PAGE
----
The Child Care Job Guide: The Child Care Job Interview
How to interview for a child care job with a family
Whether you're a professional child care provider or a teenage babysitter, parents will have a lot of questions for you in an interview. And you should have a lot of questions for them.
Before you accept a job, you will need to know what the parents want their children to be doing, eating, wearing, and watching while they are in your care. If you ask the right questions in the beginning, you'll have a better idea of what's expected of you, and you'll be able to meet expectations.
Ask questions about your role. Here are some suggestions:
- Can you walk me through a typical day? (Or night or week, depending on the job.) What are your family' routines, and who are the people involved?
- How many hours per week would you want me to work?
- What do you expect of me? Will I cook meals? Do housework? Wash clothes? Provide homework help?
- Are you open to my taking your child to local parks or playgrounds, or would you prefer that we stay at your house?
- What are your rules for talking on the telephone? Watching television? Using the internet?
- How do you expect me to discipline your child? At what point should I contact you if a disciplinary issue arises?
- What resources and contacts do you have if there is an emergency?
- Does your child have any medical conditions, such as asthma or allergies? Is he on any medications?
- Does he have any chores and responsibilities?
- What are his favorite activities, books, and toys?
- What do you and your child enjoy doing together?
- Are there activities your child wants to do that you don't enjoy, but that I might do with him?
- Does your child have any nicknames? Imaginary friends?
- Is there anything that frightens your child?
- Does your child have unusual habits? Should I try to help him break that habit?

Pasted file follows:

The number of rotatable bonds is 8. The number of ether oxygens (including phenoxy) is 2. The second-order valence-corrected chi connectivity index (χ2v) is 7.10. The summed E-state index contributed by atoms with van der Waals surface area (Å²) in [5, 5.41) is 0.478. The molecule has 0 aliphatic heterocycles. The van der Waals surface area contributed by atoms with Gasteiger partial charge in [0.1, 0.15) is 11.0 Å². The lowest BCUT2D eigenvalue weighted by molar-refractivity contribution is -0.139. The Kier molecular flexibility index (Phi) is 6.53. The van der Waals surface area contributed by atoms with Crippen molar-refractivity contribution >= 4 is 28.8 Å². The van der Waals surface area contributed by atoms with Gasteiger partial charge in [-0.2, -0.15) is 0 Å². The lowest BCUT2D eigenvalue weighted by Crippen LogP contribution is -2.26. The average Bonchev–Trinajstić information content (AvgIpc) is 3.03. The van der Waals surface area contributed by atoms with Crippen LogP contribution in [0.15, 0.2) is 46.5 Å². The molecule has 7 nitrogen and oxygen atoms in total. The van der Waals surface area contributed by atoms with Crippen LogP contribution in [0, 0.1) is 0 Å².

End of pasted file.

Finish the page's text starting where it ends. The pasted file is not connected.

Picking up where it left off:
- Is there any behavior you would like me to reinforce?
- Should I pay special attention to certain issues you would like your child to work on, such as sharing or playing with other children?
- What sorts of sibling rivalry issues are there, if any? When do they arise?
- Should I be aware of any religious or cultural preferences?
Be prepared to answer questions about your experience, such as these:
- Tell us about your child care experience.
- How long were you at your last position and why did you leave?
- What did you like best and least about your last job?
- What kinds of activities did you do with the child you cared for?
Be prepared to answer questions about your child care philosophy and style, such as these:
- What do you think children need most from a caregiver?
- How do you handle discipline issues?
- What do you like about child care?
- What activities do you enjoy doing with children?
- Do you have any special skills or interests you can offer our child?
Since potential employers will most likely require that a background check be run on you, it would help to be prepared for whatever may be discovered. In fact, many people have background checks run on themselves so that they will be prepared to discuss whatever comes out. Visit Care.com's Safety Tips page for any questions you may have about how to run a background check.
Once you have gone on an interview, received a job offer, and decided that the job is right for you, the next step is to establish good communication with your employer so that you can make sure that the job is one you enjoy and that your performance on the job meets your employer's needs.
Ronnie Friedland is an editor at Care.com. She has co-edited three books on parenting and interfaith family life.
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